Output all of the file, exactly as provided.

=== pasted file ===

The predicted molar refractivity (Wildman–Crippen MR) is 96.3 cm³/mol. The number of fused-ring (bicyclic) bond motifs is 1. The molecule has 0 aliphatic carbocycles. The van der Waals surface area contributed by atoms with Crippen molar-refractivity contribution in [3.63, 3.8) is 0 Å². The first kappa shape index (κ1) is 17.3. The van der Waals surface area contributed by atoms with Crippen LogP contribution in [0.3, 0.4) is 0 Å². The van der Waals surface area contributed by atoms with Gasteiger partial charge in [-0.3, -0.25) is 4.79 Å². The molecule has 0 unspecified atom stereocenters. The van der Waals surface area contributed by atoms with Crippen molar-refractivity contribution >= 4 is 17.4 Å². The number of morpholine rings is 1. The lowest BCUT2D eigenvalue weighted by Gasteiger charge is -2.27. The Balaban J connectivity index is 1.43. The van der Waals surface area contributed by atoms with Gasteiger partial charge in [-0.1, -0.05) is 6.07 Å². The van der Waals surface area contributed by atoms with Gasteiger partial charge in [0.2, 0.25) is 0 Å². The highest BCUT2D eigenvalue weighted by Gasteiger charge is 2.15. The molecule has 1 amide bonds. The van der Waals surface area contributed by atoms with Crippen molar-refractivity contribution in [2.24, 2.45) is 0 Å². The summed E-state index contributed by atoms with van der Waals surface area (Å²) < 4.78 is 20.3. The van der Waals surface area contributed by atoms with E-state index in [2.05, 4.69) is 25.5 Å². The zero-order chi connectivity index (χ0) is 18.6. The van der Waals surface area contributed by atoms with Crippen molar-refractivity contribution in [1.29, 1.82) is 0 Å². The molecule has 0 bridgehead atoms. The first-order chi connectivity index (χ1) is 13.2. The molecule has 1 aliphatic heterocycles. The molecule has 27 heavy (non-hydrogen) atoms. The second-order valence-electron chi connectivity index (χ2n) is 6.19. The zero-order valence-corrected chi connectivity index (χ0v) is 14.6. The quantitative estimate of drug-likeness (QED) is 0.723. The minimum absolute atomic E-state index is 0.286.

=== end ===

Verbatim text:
The predicted molar refractivity (Wildman–Crippen MR) is 96.3 cm³/mol. The number of fused-ring (bicyclic) bond motifs is 1. The molecule has 0 aliphatic carbocycles. The van der Waals surface area contributed by atoms with Crippen molar-refractivity contribution in [3.63, 3.8) is 0 Å². The first kappa shape index (κ1) is 17.3. The van der Waals surface area contributed by atoms with Crippen LogP contribution in [0.3, 0.4) is 0 Å². The van der Waals surface area contributed by atoms with Gasteiger partial charge in [-0.3, -0.25) is 4.79 Å². The molecule has 0 unspecified atom stereocenters. The van der Waals surface area contributed by atoms with Crippen molar-refractivity contribution >= 4 is 17.4 Å². The number of morpholine rings is 1. The lowest BCUT2D eigenvalue weighted by Gasteiger charge is -2.27. The Balaban J connectivity index is 1.43. The van der Waals surface area contributed by atoms with Gasteiger partial charge in [-0.1, -0.05) is 6.07 Å². The van der Waals surface area contributed by atoms with Gasteiger partial charge in [0.2, 0.25) is 0 Å². The highest BCUT2D eigenvalue weighted by Gasteiger charge is 2.15. The molecule has 1 amide bonds. The van der Waals surface area contributed by atoms with Crippen molar-refractivity contribution in [2.24, 2.45) is 0 Å². The summed E-state index contributed by atoms with van der Waals surface area (Å²) < 4.78 is 20.3. The van der Waals surface area contributed by atoms with E-state index in [2.05, 4.69) is 25.5 Å². The zero-order chi connectivity index (χ0) is 18.6. The van der Waals surface area contributed by atoms with Crippen molar-refractivity contribution in [1.29, 1.82) is 0 Å². The molecule has 0 bridgehead atoms. The first-order chi connectivity index (χ1) is 13.2. The molecule has 1 aliphatic heterocycles. The molecule has 27 heavy (non-hydrogen) atoms. The second-order valence-electron chi connectivity index (χ2n) is 6.19. The zero-order valence-corrected chi connectivity index (χ0v) is 14.6. The quantitative estimate of drug-likeness (QED) is 0.723. The minimum absolute atomic E-state index is 0.286.